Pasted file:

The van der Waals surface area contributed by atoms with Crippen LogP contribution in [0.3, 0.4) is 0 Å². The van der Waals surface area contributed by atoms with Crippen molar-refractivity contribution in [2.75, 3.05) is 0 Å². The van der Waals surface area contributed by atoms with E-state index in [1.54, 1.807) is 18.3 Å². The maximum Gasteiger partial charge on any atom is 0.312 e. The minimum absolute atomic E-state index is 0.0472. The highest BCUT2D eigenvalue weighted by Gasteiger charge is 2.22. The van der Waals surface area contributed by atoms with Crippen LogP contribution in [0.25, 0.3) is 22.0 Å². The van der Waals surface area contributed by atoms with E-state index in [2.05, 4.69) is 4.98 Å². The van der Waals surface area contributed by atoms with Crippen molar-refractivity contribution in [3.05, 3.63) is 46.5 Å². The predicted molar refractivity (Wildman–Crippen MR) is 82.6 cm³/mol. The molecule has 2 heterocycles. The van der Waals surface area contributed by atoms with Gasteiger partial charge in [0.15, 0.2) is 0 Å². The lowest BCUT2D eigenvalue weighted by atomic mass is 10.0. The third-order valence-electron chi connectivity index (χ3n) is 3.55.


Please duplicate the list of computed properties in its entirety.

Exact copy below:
The van der Waals surface area contributed by atoms with Crippen LogP contribution in [0.3, 0.4) is 0 Å². The van der Waals surface area contributed by atoms with Crippen molar-refractivity contribution in [2.75, 3.05) is 0 Å². The van der Waals surface area contributed by atoms with E-state index in [1.54, 1.807) is 18.3 Å². The maximum Gasteiger partial charge on any atom is 0.312 e. The minimum absolute atomic E-state index is 0.0472. The highest BCUT2D eigenvalue weighted by Gasteiger charge is 2.22. The van der Waals surface area contributed by atoms with Crippen LogP contribution in [0.25, 0.3) is 22.0 Å². The van der Waals surface area contributed by atoms with E-state index in [2.05, 4.69) is 4.98 Å². The van der Waals surface area contributed by atoms with Crippen molar-refractivity contribution in [3.05, 3.63) is 46.5 Å². The predicted molar refractivity (Wildman–Crippen MR) is 82.6 cm³/mol. The molecule has 2 heterocycles. The van der Waals surface area contributed by atoms with Gasteiger partial charge in [0.15, 0.2) is 0 Å². The lowest BCUT2D eigenvalue weighted by atomic mass is 10.0. The third-order valence-electron chi connectivity index (χ3n) is 3.55.